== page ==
Oktoberfest - the Local Edition
Timeline: October 1st. 6pm. A year ago, that was the last moment I recollected from this day. I got to Munich late the day before and in the morning met up with a bunch of couchsurfers at Munich's most famous attraction - das Wiesn, aka Oktoberfest. By 6pm, having successfully contributed my share to the local economy by downing six liters of (extra strong) beer at the Paulaner tent, I stumbled outside with what remained of our group.
Fast forward to this year and I once again found myself outside the Paulaner tent on October 1st at precisely the same time. The only difference was that the fun was just about to begin.
Having gotten to Munich earlier in the day from Barcelona, I dropped off my backpack at Andi's place and we headed out to meet up with a few of his friends and enjoy a
das boot masskruge (the one liter mug of beer).
Three masskruges later, it was time for us to leave as the tents were closing down at 11pm. And so I have completed the full day challenge of Oktoberfest, albeit over two years.
Hanging out with Andi and his friends also opened up my eyes to how the locals "work" the system, which I found to be quite amusing.
How Locals Do It
Imagine yourself stumbling into this
neverending two-week long celebration of beer. Your only worry should be figuring out a way to sample the wares of all the different local breweries, right?
Actually - wrong!
No beer is served outside at the grounds of Oktoberfest. To get any alcoholic beverage you must first make it into one of the fourteen tents (or their associated beergartens). This by itself is not an easy task as once a tent fills up, (technically) no more people are allowed to enter.
Even if you find an open tent, you are still far from getting a taste of this elusive liquid.
Sure, it is everywhere. You can see the servers running around with seemingly dozens of mugs in each hand. Everyone is toasting, cheering, and chugging it.
But noooo, YOU cannot have it!
Now, you have to find an open seat for yourselves at one of the tables. Never mind that there are thousands of tables - unless you get in right as the tents open up early in the morning, you will have better luck finding a virgin in the middle Amsterdam's Red Light district than finding an open seat around here.
For the moment, let's pretend Christmas came early this year and you were able to get a spot at one of the tables. Let the drinking commence!
Sure, now you can have a good time. By all means - enjoy yourselves, sing along pretending to know the words of the songs played by the band, introduce yourselves to your neighbors, cheer with everyone, take your pictures.
Just watch out for those pesky locals wondering around trying to find a spot for themselves. Because as hard as it is to find an open spot, it is very easy to give one up.
But first, how do the locals get in when the tent is officially closed? For this exercise, we decided to make our way into the Hacker tent - the most hip and popular one. On a Friday evening, nonetheless. So, in many ways, the worst case scenario.
We started by getting ourselves into the attached beergarten. It was actually the easy part - while the main entrance was already closed with a crowd of people waiting for their chance to
sneak get in, we pulled the very secret tactic of using a side entrance just around the corner (which remained open for as long as we were there, yes, with tons of people still waiting at the main entrance).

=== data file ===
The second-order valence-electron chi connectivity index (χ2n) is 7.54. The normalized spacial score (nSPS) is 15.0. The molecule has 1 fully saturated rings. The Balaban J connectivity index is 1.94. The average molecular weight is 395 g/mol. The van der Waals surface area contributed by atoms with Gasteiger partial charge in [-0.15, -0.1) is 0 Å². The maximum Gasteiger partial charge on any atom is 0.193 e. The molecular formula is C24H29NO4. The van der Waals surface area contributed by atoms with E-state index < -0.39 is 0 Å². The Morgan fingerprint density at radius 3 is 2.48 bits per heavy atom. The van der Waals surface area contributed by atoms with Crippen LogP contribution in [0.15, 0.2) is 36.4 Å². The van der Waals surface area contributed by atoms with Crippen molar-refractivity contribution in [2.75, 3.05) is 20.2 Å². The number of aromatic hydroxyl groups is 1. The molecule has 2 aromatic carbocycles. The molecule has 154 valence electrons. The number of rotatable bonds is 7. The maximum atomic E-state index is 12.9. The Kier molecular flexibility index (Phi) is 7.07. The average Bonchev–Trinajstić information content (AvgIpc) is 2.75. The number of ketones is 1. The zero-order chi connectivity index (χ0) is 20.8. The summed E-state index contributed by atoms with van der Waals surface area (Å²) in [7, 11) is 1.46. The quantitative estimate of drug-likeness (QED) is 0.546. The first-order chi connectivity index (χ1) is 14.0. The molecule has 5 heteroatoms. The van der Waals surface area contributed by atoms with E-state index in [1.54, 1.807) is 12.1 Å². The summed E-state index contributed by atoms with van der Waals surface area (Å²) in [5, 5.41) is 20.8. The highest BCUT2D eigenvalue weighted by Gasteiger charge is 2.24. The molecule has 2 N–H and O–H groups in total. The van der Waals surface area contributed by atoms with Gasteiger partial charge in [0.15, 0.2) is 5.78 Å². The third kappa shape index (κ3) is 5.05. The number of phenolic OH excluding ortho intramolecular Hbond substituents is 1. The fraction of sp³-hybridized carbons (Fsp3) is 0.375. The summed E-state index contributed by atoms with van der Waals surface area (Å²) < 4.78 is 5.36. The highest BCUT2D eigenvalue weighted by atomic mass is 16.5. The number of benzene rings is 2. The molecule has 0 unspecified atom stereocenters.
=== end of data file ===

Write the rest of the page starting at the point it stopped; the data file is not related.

Mind you, beergarten is not as fun as the actual tent so that was our next goal. Here is where local connections shine - Robin's friend's brother was working security at one of the entrances and even though we had to wait for a bit outside, and eventually pay up €5 each, we made it in.
Once inside, it was time to watch the pros. The first task at securing spots at the table for your group is to find a table with what might appear to be half a spot. At that point, the first person gets in there (of course the other people at the table can squeeze in a bit, right?).
So that's another lesson - if you are at a table already, the best way to secure your "positions" is to make sure that there is absolutely no open space left between them and the edge of the bench. Skipping ahead, I was the last one up at our table (sometimes I can be a gentleman) and for the rest of the evening made sure that my foot was flush with the end of the bench (gentleman what?).
Once the first person gets in, it is a win already - they can now order beer for everyone else in the group. Meanwhile, the game commences with the goal of getting everyone else onto the benches behind the table. There are a few different strategies here which boil down to trying to get rid of the other people at the table.
A few things help here. It is perfectly normal to cheer with anyone - so this can be used to try to get other people at the table to drink more or drink faster, preferably both. This will soon (hopefully) lead to them doing something stupid (falling on their face, jumping on the table, etc) which gets security's attention and normally costs the offender his spot at the table (and the tent).
Another, purely natural phenomenon associated with lots of drinking is the need to let those liquids go at some point. The more they drink, the faster they will need to go. And guess what happens to their spot once they leave the table?
Ingenious? Yes. Evil? Yes. Did the combination of the above get us all behind the table? Yes!
Now you know!
Munich at Night
Of course, it was not ALL about drinking this time around. In fact, I "only" went to Oktoberfest the first and the last night of my stay in Munich this year. In the meantime, I enjoyed meeting up with a few friends and exploring the city with Andi. Here are a few cool shots from our evening walk through the city to get to Robin and Felix's place for dinner.
Ok, so I am not kidding anyone. Fine. It is about drinking!